I have a problem with silver dollars not eating. In three weeks they have only eaten once, as far as I can tell.
I have a 90 gallon tank with an 8 inch Oscar, 6 inch cichlid of some kind,
<Oh! These might well be psychologically malaffecting your Dollars>
who are both doing well, and 3 silver dollars. Yes, I know I should probably have at least 6 silver dollars, but I do not.
<Three are fine here>
There is an established pecking order, with Oscar on top and dollars on the bottom.
The dollars do get pushed around but are not really attacked or bitten, just chased a bit.
I have not turned a light on over the tank at all since they have been here. I do water changes weekly, and I change the filter components as specified. The filter is overhanging, said to be good up to 110 gallons.
<You really could use more... Much more here>
I raised the temperature a couple degrees recently, only because one web page mentioned it may help (although I didn't really believe it would) - the temp is usually at 75 but now up to 79, using one heater.
<I'd use two here... and hide from the cichlids>
I have had the dollars for 3 weeks and they have only eaten once. They have ample opportunity to eat, as I distract the other fish while attempting to feed the dollars (Oscar loves to hang out with me). I have tried floating flakes and pellets, like they were fed in the pet store, as well as sinking cubes of thawed omnivore food ( a mix of brine shrimp, plankton, veggies), beef hearts, krill, and even hand picked and chopped earthworms. They simply ignore the food as it floats in front of their face and sits on the bottom near them. I plan on getting a floating live plant, in the hopes they will munch on that. My guess is the Oscar will tear it apart but who knows. I cannot feed them at the surface as they seem to be more scared of me than the other fish. They are usually swimming about when I get home from school, but hide in the corner when I am in the room. They looked healthy when I bought them, seemed to adjust well, ate for the first time a few days after I put them in the tank, but have not eaten since. They still look relatively healthy, but show signs of deterioration. One seems more pink-ish now than silver, and kind of seems to have his head caving in.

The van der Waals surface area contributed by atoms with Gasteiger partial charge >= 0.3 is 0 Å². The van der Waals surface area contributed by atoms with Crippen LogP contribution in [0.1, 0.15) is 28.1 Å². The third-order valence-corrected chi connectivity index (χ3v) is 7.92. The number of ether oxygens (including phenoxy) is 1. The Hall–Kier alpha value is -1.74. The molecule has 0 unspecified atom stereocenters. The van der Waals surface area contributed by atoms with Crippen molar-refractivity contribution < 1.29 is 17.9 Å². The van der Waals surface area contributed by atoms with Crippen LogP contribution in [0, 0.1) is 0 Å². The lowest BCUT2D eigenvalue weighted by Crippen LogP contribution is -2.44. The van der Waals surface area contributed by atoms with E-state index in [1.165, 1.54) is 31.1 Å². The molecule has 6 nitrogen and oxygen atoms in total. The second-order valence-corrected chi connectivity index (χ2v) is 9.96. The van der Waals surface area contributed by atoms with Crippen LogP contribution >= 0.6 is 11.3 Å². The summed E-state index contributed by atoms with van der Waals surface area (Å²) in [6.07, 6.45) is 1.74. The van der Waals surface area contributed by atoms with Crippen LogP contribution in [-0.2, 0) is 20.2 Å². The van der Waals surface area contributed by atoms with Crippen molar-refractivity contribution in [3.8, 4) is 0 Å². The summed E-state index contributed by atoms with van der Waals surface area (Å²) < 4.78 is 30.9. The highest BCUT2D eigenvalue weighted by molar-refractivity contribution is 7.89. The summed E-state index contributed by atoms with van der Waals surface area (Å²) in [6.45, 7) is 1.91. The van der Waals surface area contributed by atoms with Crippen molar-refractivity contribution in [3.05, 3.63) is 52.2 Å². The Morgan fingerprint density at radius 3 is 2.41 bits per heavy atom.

<A very bad sign... of starvation>
I would love to keep them, but they seem to hate their life. Any ideas on how I can entice them to eat?
Meghan Moran
Masters Graduate Student
Crop Science, University of Guelph
<More a matter of incompatibility than feeding here. These S. American Characoids need to be placed elsewhere... Apart from the "terrifying" cichlids... Another co-factor might be water quality... They do prefer even warmer water... and soft, acidic conditions as well... But do move them to another system in any case, and soon. Bob Fenner>
Re: silver dollars not eating 5/13/09

Thanks. I got that done...borrowed a tank, set it up, had the water checked, got the go ahead to transfer the dollars.
<Ah, good>
Sad state of affairs indeed. I hope they recover, then I suppose I'll have to find someone to take them. Thanks for your time
Meghan Moran
<Thank you for this follow-up, and caring, being human to make this prompt change. BobF>
Re: silver dollars not eating 5/15/09

Thanks. Your response made me feel a bit better. I feel guilty and I feel terrible for the fish. The first day in quarantine and they didn't eat. Any special way to entice them or particularly tasty treat that would be irresistible?
<Yes... palatable plant material... something like
Egeria/Elodea/"Anacharis" and warm water (low 80's F)>
Now I also noticed the Oscar has Ich, must have just set in/become visible.
My problem is the quarantine tank is in use! Would being in a Rubbermaid bin or other such plastic container stress the Oscar out if he can't see out of it?
<... See WWM re... I'd just raise the temp. where the fish is>
I don't know what to do, I don't have a third tank. How long does it take to treat the Ich?
<... See...>
I'm sure that length of time can vary.. I just feel awful about this whole thing, I want them to be healthy.
Meghan Moran
<I want you to use WWM. B>
Re: silver dollars not eating 5/15/09

You're right, usually I check all the articles first. Thanks for your time :)
Meghan Moran
<Ah, good. BobF> 

Cichlid in need of help
Parrot Cichlid Getting Intimidated By Silver Dollar  4/14/09